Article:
Aggies punish NU 28-21

By Andrew Strnad
Staff writer


NU SPLIT END Matt Davison leaps for a catch in the fourth quarter in the 28-21 loss to Texas A&M. Davison caught 10 passes for a team-record 167 yards during the game.

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Aggie offense ran away with NU's game

Gameday Notebook

COLLEGE STATION, Texas - A game that was dubbed a "maroon-out" for Texas A&M fans proved to be lights out for Nebraska.

The fans dressed themselves in maroon T-shirts in an attempt to wash out the red and white that opponents have gotten used to.

It worked.

And for the first time in six seasons, No. 2 Nebraska lost a regular-season conference game, ending a streak of 40 consecutive wins with a 28-21 loss to the Aggies at Kyle Field before a crowd of 60,798 Saturday.

The Aggies (5-0 overall and 2-1 in the Big 12 Conference) pounded the ball at Nebraska, piling up 259 yards rushing on a defense that allowed an average 83 yards per game.

"There wasn't any secret, they just flat whipped us," Defensive Coordinator Charlie McBride said. "Any time you can run the ball like that, that tells you something: The defense isn't very good."

While the Huskers (5-1 and 1-1) struggled on the ground, NU's passing game gave them an opportunity to win the game. With two late touchdowns, NU had cut A&M's 28-7 lead to 28-21 with four minutes and seven seconds left to go in the game. But a Sedrick Curry interception preserved the victory for the Aggies.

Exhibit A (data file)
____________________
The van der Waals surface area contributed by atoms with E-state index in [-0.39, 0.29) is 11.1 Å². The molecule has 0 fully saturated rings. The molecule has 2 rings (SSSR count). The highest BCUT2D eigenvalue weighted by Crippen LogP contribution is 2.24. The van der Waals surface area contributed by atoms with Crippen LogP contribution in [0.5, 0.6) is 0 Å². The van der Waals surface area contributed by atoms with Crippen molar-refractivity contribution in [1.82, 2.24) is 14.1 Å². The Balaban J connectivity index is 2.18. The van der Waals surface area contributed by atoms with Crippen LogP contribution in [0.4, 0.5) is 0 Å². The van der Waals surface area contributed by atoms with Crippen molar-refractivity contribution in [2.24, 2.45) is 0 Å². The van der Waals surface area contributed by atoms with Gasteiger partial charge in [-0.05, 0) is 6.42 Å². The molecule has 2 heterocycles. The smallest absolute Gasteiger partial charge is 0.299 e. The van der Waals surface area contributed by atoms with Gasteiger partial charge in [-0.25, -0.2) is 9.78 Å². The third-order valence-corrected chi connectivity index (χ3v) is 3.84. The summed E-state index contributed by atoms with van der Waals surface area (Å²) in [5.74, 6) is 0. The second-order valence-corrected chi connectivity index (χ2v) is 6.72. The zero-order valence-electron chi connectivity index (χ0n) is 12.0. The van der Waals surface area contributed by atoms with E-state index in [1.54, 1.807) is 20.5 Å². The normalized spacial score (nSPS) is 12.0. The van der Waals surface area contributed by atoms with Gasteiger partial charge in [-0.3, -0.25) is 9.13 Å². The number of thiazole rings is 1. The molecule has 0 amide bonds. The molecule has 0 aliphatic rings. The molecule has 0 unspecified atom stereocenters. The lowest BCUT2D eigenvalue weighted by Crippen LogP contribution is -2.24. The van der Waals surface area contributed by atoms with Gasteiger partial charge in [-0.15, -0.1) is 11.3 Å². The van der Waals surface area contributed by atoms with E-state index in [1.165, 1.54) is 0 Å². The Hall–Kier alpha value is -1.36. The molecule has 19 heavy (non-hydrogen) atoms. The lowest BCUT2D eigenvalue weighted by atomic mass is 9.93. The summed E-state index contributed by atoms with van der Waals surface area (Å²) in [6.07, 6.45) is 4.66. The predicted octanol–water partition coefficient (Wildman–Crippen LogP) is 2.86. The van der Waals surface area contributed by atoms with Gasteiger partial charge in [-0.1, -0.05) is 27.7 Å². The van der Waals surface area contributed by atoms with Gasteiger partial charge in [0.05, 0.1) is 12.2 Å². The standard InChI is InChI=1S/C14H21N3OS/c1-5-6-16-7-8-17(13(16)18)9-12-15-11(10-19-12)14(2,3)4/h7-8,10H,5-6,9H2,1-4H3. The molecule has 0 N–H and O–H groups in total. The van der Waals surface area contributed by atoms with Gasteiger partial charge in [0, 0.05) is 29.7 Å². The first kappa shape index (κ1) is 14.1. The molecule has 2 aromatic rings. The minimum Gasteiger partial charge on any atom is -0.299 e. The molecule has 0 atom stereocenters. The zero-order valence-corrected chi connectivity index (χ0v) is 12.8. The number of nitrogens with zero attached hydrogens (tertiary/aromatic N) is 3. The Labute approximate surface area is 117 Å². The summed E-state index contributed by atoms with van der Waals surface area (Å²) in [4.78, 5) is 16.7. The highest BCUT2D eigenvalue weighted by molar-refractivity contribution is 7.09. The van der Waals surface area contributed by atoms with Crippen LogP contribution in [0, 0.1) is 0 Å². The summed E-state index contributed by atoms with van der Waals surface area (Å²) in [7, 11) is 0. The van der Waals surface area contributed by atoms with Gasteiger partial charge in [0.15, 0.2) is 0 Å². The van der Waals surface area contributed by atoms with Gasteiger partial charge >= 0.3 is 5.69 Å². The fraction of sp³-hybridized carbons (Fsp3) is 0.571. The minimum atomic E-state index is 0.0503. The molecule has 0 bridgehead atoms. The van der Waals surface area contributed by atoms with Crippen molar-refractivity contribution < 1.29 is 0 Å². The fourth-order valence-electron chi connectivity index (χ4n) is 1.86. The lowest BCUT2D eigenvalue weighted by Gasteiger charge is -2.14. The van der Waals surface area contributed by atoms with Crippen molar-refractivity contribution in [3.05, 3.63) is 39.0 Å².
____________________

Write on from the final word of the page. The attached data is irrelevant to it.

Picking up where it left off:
JASON NATHO kisses his date, Rosanne Petricca, after an A&M touchdown. As one cadet put it, "Out of all our traditions, this is the most popular. Because if the team scores, you score."

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Quarterback Bobby Newcombe's pass was intended for senior split end Billy Haafke, but he ran the wrong route, and Curry stepped and picked off the toss near midfield, returning it to the NU 48-yard line before sliding to the ground.

"We had a couple of plays where there was some miscommunication, like the last play," Newcombe said. "Not all 11 players were on the same page."

To the Huskers' credit, after trailing by 21 with 9:19 left in the fourth quarter, they were able to score 14 points in drives that took a total of 2:40 off the clock combined.

"They did a tremendous job of putting us in a situation to win the game at the end," Coach Frank Solich said. "But A&M deserves a lot of credit."

Texas A&M earned the credit early in the game with a punishing rushing attack that set the Aggies up for what A&M Coach R.C. Slocum called the biggest win of his career.

The Aggies had two running backs with more than 100 yards as Dante Hall ran 32 times for 113 yards and freshman fullback Ja'Mar Toombs added 110 yards on 10 carries.

"We deserved to get beat; they just beat physically all game long," McBride said.

Texas A&M struck first on its second drive of the game on an 81-yard pass from Randy McCown to Chris Taylor. The touchdown came on a third-and-25 play from the Aggies' 19-yard line. It was one of two passes he completed for the day.